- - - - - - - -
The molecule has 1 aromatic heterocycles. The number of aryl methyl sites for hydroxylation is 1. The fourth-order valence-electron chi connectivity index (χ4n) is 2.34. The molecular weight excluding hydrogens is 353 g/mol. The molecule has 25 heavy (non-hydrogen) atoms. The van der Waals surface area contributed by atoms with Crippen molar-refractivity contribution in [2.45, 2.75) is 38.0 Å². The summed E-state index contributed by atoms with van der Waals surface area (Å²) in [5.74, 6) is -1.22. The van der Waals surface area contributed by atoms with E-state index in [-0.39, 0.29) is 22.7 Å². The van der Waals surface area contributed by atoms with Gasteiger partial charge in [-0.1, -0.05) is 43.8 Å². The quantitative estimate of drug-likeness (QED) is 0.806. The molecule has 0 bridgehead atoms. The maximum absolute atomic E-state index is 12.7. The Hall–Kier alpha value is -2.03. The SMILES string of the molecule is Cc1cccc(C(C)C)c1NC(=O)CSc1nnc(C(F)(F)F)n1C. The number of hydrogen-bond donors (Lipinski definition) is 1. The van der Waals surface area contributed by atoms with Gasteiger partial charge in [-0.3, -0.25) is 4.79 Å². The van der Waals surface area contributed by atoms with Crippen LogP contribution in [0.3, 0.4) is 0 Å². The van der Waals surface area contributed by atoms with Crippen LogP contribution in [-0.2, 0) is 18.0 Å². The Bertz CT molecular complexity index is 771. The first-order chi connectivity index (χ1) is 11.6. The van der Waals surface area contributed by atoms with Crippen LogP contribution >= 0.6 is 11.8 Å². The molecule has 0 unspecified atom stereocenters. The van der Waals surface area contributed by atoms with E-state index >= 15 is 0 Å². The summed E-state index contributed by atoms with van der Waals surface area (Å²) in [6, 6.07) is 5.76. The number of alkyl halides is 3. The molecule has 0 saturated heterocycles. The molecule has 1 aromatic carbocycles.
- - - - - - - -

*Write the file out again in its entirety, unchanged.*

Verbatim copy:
The molecule has 1 aromatic heterocycles. The number of aryl methyl sites for hydroxylation is 1. The fourth-order valence-electron chi connectivity index (χ4n) is 2.34. The molecular weight excluding hydrogens is 353 g/mol. The molecule has 25 heavy (non-hydrogen) atoms. The van der Waals surface area contributed by atoms with Crippen molar-refractivity contribution in [2.45, 2.75) is 38.0 Å². The summed E-state index contributed by atoms with van der Waals surface area (Å²) in [5.74, 6) is -1.22. The van der Waals surface area contributed by atoms with E-state index in [-0.39, 0.29) is 22.7 Å². The van der Waals surface area contributed by atoms with Gasteiger partial charge in [-0.1, -0.05) is 43.8 Å². The quantitative estimate of drug-likeness (QED) is 0.806. The molecule has 0 bridgehead atoms. The maximum absolute atomic E-state index is 12.7. The Hall–Kier alpha value is -2.03. The SMILES string of the molecule is Cc1cccc(C(C)C)c1NC(=O)CSc1nnc(C(F)(F)F)n1C. The number of hydrogen-bond donors (Lipinski definition) is 1. The van der Waals surface area contributed by atoms with Gasteiger partial charge in [-0.3, -0.25) is 4.79 Å². The van der Waals surface area contributed by atoms with Crippen LogP contribution in [0.3, 0.4) is 0 Å². The van der Waals surface area contributed by atoms with Crippen LogP contribution in [-0.2, 0) is 18.0 Å². The Bertz CT molecular complexity index is 771. The first-order chi connectivity index (χ1) is 11.6. The van der Waals surface area contributed by atoms with Crippen LogP contribution >= 0.6 is 11.8 Å². The molecule has 0 unspecified atom stereocenters. The van der Waals surface area contributed by atoms with E-state index >= 15 is 0 Å². The summed E-state index contributed by atoms with van der Waals surface area (Å²) in [6, 6.07) is 5.76. The number of alkyl halides is 3. The molecule has 0 saturated heterocycles. The molecule has 1 aromatic carbocycles.